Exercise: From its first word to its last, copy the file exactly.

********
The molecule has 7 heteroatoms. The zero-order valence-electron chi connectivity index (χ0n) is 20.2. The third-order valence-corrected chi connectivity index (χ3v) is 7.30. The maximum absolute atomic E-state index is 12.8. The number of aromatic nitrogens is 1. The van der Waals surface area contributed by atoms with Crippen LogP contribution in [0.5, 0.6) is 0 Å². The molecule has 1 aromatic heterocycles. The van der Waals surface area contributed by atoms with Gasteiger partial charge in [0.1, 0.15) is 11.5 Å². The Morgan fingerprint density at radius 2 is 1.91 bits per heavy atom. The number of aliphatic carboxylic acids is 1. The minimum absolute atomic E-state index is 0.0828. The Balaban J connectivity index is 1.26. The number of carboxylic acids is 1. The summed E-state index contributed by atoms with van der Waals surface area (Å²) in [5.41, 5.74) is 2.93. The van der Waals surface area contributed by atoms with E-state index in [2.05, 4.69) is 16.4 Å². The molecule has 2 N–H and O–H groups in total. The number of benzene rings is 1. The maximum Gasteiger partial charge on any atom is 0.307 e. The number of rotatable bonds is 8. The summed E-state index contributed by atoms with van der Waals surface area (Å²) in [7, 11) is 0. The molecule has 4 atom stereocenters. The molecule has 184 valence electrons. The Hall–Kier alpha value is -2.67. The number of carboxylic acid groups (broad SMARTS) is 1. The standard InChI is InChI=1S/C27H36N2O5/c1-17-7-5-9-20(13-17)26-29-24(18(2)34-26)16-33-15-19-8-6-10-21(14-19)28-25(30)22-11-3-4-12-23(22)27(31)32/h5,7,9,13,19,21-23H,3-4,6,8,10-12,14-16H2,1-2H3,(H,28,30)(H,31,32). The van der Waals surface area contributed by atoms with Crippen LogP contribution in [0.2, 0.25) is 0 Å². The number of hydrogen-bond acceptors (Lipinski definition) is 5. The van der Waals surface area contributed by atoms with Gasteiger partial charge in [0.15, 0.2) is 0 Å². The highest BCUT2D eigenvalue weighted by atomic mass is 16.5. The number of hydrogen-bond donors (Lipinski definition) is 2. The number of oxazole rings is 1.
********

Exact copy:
The molecule has 7 heteroatoms. The zero-order valence-electron chi connectivity index (χ0n) is 20.2. The third-order valence-corrected chi connectivity index (χ3v) is 7.30. The maximum absolute atomic E-state index is 12.8. The number of aromatic nitrogens is 1. The van der Waals surface area contributed by atoms with Crippen LogP contribution in [0.5, 0.6) is 0 Å². The molecule has 1 aromatic heterocycles. The van der Waals surface area contributed by atoms with Gasteiger partial charge in [0.1, 0.15) is 11.5 Å². The Morgan fingerprint density at radius 2 is 1.91 bits per heavy atom. The number of aliphatic carboxylic acids is 1. The minimum absolute atomic E-state index is 0.0828. The Balaban J connectivity index is 1.26. The number of carboxylic acids is 1. The summed E-state index contributed by atoms with van der Waals surface area (Å²) in [5.41, 5.74) is 2.93. The van der Waals surface area contributed by atoms with E-state index in [2.05, 4.69) is 16.4 Å². The molecule has 2 N–H and O–H groups in total. The number of benzene rings is 1. The maximum Gasteiger partial charge on any atom is 0.307 e. The number of rotatable bonds is 8. The summed E-state index contributed by atoms with van der Waals surface area (Å²) in [7, 11) is 0. The molecule has 4 atom stereocenters. The molecule has 184 valence electrons. The Hall–Kier alpha value is -2.67. The number of carboxylic acid groups (broad SMARTS) is 1. The standard InChI is InChI=1S/C27H36N2O5/c1-17-7-5-9-20(13-17)26-29-24(18(2)34-26)16-33-15-19-8-6-10-21(14-19)28-25(30)22-11-3-4-12-23(22)27(31)32/h5,7,9,13,19,21-23H,3-4,6,8,10-12,14-16H2,1-2H3,(H,28,30)(H,31,32). The van der Waals surface area contributed by atoms with Crippen LogP contribution in [0.2, 0.25) is 0 Å². The number of hydrogen-bond acceptors (Lipinski definition) is 5. The van der Waals surface area contributed by atoms with Gasteiger partial charge in [0.15, 0.2) is 0 Å². The highest BCUT2D eigenvalue weighted by atomic mass is 16.5. The number of hydrogen-bond donors (Lipinski definition) is 2. The number of oxazole rings is 1.